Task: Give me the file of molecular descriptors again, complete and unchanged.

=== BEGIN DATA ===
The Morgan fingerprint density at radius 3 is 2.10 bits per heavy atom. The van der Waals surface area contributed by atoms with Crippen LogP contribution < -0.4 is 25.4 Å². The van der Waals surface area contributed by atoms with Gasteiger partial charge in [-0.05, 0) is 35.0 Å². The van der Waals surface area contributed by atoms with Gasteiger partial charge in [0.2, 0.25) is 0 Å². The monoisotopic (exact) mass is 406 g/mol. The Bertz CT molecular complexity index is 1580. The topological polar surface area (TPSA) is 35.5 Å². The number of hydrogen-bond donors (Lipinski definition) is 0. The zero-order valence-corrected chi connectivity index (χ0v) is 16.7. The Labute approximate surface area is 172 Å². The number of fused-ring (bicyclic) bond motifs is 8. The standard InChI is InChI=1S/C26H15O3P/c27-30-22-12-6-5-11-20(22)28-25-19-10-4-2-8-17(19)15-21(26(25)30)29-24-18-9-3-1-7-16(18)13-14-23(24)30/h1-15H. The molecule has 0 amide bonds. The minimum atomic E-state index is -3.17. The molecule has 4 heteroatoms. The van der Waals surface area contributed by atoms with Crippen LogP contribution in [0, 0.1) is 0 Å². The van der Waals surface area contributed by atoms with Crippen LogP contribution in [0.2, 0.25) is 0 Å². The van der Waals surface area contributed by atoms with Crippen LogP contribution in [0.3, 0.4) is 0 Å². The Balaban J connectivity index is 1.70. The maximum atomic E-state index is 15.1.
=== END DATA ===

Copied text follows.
The Morgan fingerprint density at radius 3 is 2.10 bits per heavy atom. The van der Waals surface area contributed by atoms with Crippen LogP contribution < -0.4 is 25.4 Å². The van der Waals surface area contributed by atoms with Gasteiger partial charge in [-0.05, 0) is 35.0 Å². The van der Waals surface area contributed by atoms with Gasteiger partial charge in [0.2, 0.25) is 0 Å². The monoisotopic (exact) mass is 406 g/mol. The Bertz CT molecular complexity index is 1580. The topological polar surface area (TPSA) is 35.5 Å². The number of hydrogen-bond donors (Lipinski definition) is 0. The zero-order valence-corrected chi connectivity index (χ0v) is 16.7. The Labute approximate surface area is 172 Å². The number of fused-ring (bicyclic) bond motifs is 8. The standard InChI is InChI=1S/C26H15O3P/c27-30-22-12-6-5-11-20(22)28-25-19-10-4-2-8-17(19)15-21(26(25)30)29-24-18-9-3-1-7-16(18)13-14-23(24)30/h1-15H. The molecule has 0 amide bonds. The minimum atomic E-state index is -3.17. The molecule has 4 heteroatoms. The van der Waals surface area contributed by atoms with Crippen LogP contribution in [0, 0.1) is 0 Å². The van der Waals surface area contributed by atoms with Crippen LogP contribution in [0.2, 0.25) is 0 Å². The van der Waals surface area contributed by atoms with Crippen LogP contribution in [0.3, 0.4) is 0 Å². The Balaban J connectivity index is 1.70. The maximum atomic E-state index is 15.1.